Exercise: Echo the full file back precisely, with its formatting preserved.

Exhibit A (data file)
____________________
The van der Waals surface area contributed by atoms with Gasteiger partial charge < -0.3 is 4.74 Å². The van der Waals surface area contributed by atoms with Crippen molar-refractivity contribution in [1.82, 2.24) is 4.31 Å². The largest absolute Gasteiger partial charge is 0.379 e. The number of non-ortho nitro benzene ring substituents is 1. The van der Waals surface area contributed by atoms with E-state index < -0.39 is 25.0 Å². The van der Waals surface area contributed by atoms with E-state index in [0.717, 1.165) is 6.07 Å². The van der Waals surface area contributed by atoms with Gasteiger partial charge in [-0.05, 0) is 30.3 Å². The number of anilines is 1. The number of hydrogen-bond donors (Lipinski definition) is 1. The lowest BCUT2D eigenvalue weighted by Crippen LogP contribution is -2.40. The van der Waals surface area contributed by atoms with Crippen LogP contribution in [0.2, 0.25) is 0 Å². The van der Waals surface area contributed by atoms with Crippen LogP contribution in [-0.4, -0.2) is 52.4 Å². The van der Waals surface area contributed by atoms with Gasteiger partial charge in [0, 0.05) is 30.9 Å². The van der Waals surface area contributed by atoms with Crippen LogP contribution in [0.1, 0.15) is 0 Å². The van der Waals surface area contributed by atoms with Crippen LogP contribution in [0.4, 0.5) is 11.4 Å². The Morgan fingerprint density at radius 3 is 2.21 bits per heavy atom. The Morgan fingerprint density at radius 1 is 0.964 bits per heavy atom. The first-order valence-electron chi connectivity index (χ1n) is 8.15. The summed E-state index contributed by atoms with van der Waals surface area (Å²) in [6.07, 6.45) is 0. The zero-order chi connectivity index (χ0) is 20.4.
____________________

The van der Waals surface area contributed by atoms with Gasteiger partial charge < -0.3 is 4.74 Å². The van der Waals surface area contributed by atoms with Crippen molar-refractivity contribution in [1.82, 2.24) is 4.31 Å². The largest absolute Gasteiger partial charge is 0.379 e. The number of non-ortho nitro benzene ring substituents is 1. The van der Waals surface area contributed by atoms with E-state index < -0.39 is 25.0 Å². The van der Waals surface area contributed by atoms with E-state index in [0.717, 1.165) is 6.07 Å². The van der Waals surface area contributed by atoms with Gasteiger partial charge in [-0.05, 0) is 30.3 Å². The number of anilines is 1. The number of hydrogen-bond donors (Lipinski definition) is 1. The lowest BCUT2D eigenvalue weighted by Crippen LogP contribution is -2.40. The van der Waals surface area contributed by atoms with Crippen LogP contribution in [0.2, 0.25) is 0 Å². The van der Waals surface area contributed by atoms with Crippen LogP contribution in [-0.4, -0.2) is 52.4 Å². The van der Waals surface area contributed by atoms with Gasteiger partial charge in [0, 0.05) is 30.9 Å². The van der Waals surface area contributed by atoms with Crippen LogP contribution in [0.1, 0.15) is 0 Å². The van der Waals surface area contributed by atoms with Crippen LogP contribution in [0.4, 0.5) is 11.4 Å². The Morgan fingerprint density at radius 3 is 2.21 bits per heavy atom. The Morgan fingerprint density at radius 1 is 0.964 bits per heavy atom. The first-order valence-electron chi connectivity index (χ1n) is 8.15. The summed E-state index contributed by atoms with van der Waals surface area (Å²) in [6.07, 6.45) is 0. The zero-order chi connectivity index (χ0) is 20.4.